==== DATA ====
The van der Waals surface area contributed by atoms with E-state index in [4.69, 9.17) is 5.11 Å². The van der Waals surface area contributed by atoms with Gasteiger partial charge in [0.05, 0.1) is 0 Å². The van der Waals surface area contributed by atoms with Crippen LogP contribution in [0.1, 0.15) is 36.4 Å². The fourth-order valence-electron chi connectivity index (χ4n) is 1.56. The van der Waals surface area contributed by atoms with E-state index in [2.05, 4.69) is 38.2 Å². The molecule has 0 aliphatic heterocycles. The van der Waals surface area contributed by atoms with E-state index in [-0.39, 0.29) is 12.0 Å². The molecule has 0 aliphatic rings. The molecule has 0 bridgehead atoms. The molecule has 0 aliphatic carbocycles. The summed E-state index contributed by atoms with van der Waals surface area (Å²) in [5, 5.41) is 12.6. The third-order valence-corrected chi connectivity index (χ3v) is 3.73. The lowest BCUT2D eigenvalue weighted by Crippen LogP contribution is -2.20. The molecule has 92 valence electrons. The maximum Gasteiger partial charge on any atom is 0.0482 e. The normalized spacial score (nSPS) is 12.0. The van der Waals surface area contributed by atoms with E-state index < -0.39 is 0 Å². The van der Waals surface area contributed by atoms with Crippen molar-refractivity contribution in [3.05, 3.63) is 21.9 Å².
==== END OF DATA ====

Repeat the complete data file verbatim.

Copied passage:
The van der Waals surface area contributed by atoms with E-state index in [4.69, 9.17) is 5.11 Å². The van der Waals surface area contributed by atoms with Gasteiger partial charge in [0.05, 0.1) is 0 Å². The van der Waals surface area contributed by atoms with Crippen LogP contribution in [0.1, 0.15) is 36.4 Å². The fourth-order valence-electron chi connectivity index (χ4n) is 1.56. The van der Waals surface area contributed by atoms with E-state index in [2.05, 4.69) is 38.2 Å². The molecule has 0 aliphatic heterocycles. The van der Waals surface area contributed by atoms with E-state index in [-0.39, 0.29) is 12.0 Å². The molecule has 0 aliphatic rings. The molecule has 0 bridgehead atoms. The molecule has 0 aliphatic carbocycles. The summed E-state index contributed by atoms with van der Waals surface area (Å²) in [5, 5.41) is 12.6. The third-order valence-corrected chi connectivity index (χ3v) is 3.73. The lowest BCUT2D eigenvalue weighted by Crippen LogP contribution is -2.20. The molecule has 92 valence electrons. The maximum Gasteiger partial charge on any atom is 0.0482 e. The normalized spacial score (nSPS) is 12.0. The van der Waals surface area contributed by atoms with E-state index < -0.39 is 0 Å². The van der Waals surface area contributed by atoms with Crippen molar-refractivity contribution in [3.05, 3.63) is 21.9 Å².